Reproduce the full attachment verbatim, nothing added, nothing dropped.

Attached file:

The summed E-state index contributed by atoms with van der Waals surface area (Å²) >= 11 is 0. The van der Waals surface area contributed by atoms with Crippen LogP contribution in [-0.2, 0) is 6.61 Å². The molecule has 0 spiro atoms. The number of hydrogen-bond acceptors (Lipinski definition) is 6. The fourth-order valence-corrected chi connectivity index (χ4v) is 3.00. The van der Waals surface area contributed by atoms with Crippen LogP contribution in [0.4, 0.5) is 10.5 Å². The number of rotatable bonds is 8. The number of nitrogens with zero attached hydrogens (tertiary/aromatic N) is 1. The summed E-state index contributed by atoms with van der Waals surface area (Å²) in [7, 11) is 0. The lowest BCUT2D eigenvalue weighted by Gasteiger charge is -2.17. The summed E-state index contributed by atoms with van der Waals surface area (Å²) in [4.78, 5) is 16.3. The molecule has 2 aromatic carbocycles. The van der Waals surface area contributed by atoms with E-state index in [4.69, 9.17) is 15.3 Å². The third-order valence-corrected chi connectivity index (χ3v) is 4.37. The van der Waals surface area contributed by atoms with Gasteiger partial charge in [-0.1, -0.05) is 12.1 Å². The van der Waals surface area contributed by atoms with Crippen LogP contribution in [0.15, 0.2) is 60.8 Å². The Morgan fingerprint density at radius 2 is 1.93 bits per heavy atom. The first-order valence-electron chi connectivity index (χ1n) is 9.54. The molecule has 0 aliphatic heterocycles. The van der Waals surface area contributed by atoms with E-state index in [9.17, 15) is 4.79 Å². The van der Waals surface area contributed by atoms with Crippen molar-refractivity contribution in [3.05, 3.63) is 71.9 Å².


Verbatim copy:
The summed E-state index contributed by atoms with van der Waals surface area (Å²) >= 11 is 0. The van der Waals surface area contributed by atoms with Crippen LogP contribution in [-0.2, 0) is 6.61 Å². The molecule has 0 spiro atoms. The number of hydrogen-bond acceptors (Lipinski definition) is 6. The fourth-order valence-corrected chi connectivity index (χ4v) is 3.00. The van der Waals surface area contributed by atoms with Crippen LogP contribution in [0.4, 0.5) is 10.5 Å². The number of rotatable bonds is 8. The number of nitrogens with zero attached hydrogens (tertiary/aromatic N) is 1. The summed E-state index contributed by atoms with van der Waals surface area (Å²) in [7, 11) is 0. The lowest BCUT2D eigenvalue weighted by Gasteiger charge is -2.17. The summed E-state index contributed by atoms with van der Waals surface area (Å²) in [4.78, 5) is 16.3. The molecule has 2 aromatic carbocycles. The van der Waals surface area contributed by atoms with E-state index in [4.69, 9.17) is 15.3 Å². The third-order valence-corrected chi connectivity index (χ3v) is 4.37. The van der Waals surface area contributed by atoms with Gasteiger partial charge in [-0.1, -0.05) is 12.1 Å². The van der Waals surface area contributed by atoms with Crippen LogP contribution in [0.15, 0.2) is 60.8 Å². The Morgan fingerprint density at radius 2 is 1.93 bits per heavy atom. The first-order valence-electron chi connectivity index (χ1n) is 9.54. The molecule has 0 aliphatic heterocycles. The van der Waals surface area contributed by atoms with E-state index in [9.17, 15) is 4.79 Å². The van der Waals surface area contributed by atoms with Crippen molar-refractivity contribution in [3.05, 3.63) is 71.9 Å².